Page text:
Schoolyard Housing

Schoolyard Housing

Los Angeles-based urban researcher and design lab, cityLAB, has been researching the feasibility of siting affordable housing on public schoolyards.

Per cityLAB, schools with relatively large campuses are distributed across all neighborhoods, suggesting another cache of free land in the urban and suburban residential fabric. California hosts a range of public school campuses: 10,521 K-12 schools, 115 community colleges, 23 state colleges, and 10 university campuses. Conservatively estimating that these 10,669 school sites average 10 acres each, the state has 166 square miles of land occupied by public schools, equivalent to more than 7 Manhattans.

A win-win concept: cityLAb’s research argues that every school site has some opportunity for housing development. Higher education campuses already include dormitories, but only eleven California community colleges have dorms, even though a growing number of their students are sleeping in cars. On any campus, prime sites include surface parking lots, portable classrooms, or derelict buildings, all of which could be made new as part of the affordable, multi-family housing without losing any recreational greenspace.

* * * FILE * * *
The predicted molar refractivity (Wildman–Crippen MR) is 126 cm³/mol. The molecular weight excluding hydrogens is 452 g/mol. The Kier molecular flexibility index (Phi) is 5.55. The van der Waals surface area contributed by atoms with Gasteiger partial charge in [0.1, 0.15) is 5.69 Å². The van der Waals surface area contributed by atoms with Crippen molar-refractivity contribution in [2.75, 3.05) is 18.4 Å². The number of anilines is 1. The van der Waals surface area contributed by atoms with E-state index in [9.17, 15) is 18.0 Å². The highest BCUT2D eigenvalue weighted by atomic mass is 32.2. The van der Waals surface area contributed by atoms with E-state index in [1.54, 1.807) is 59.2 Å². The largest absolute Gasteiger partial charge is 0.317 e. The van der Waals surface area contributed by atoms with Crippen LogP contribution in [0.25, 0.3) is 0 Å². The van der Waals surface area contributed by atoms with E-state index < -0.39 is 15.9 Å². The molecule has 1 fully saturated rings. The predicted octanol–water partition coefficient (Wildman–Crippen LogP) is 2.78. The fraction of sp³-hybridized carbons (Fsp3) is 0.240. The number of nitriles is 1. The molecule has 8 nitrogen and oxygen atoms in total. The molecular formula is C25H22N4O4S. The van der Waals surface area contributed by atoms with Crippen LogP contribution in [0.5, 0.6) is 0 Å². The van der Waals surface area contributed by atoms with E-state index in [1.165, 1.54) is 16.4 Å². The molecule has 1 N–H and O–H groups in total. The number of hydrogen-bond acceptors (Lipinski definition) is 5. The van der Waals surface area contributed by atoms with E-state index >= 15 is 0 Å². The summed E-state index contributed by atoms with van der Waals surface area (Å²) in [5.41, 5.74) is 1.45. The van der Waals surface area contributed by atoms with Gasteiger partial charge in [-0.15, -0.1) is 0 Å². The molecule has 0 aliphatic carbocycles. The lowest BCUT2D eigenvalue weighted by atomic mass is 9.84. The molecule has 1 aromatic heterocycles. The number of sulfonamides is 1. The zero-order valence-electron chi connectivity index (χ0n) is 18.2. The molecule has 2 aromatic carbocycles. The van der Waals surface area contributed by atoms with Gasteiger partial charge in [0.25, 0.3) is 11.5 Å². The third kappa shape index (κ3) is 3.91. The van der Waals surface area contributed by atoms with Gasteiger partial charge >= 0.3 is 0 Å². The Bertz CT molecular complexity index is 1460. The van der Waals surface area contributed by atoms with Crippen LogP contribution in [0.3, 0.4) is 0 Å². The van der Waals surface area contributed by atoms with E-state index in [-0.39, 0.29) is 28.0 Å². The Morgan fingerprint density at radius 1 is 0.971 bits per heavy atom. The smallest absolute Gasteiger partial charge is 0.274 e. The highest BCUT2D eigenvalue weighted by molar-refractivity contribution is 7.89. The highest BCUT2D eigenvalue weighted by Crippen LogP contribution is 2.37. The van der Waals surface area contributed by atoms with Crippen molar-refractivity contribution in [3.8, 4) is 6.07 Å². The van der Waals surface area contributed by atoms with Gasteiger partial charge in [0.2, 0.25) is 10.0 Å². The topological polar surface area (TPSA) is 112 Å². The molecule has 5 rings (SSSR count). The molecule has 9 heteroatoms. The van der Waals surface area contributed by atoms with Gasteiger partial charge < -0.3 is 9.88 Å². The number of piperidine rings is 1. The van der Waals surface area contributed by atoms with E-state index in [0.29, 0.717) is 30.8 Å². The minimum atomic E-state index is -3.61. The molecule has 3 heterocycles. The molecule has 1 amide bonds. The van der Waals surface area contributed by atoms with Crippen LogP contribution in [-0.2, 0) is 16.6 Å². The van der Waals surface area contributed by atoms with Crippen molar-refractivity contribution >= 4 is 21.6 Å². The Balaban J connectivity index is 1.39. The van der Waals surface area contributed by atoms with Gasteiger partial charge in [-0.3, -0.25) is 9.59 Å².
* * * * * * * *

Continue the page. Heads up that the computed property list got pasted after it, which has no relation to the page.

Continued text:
Read the cityLAB report: Living in the 21st Century Schoolyard

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NOTEWORTHY MENTIONS

LACDA led an RFP for a 3D printed house.

LACDA led an RFP for a 3D printed house.

The 3D printing process is starting to evolve – using photosensitive resin and light. https://www.engadget.com/2020/02/13/3d-print-whole-objects-seconds-resin/

Earlier this year, Icon printed a welcome center for a master-planned community in Austin, Texas, designed for people who have been chronically homeless, and the company is beginning to print 400-square-foot homes in the community that will be completed in early 2020.

SOURCES

https://www.fastcompany.com/90440406/the-worlds-first-3d-printed-neighborhood-now-has-its-first-houses

 

https://www.engadget.com/2020/02/13/3d-print-whole-objects-seconds-resin/

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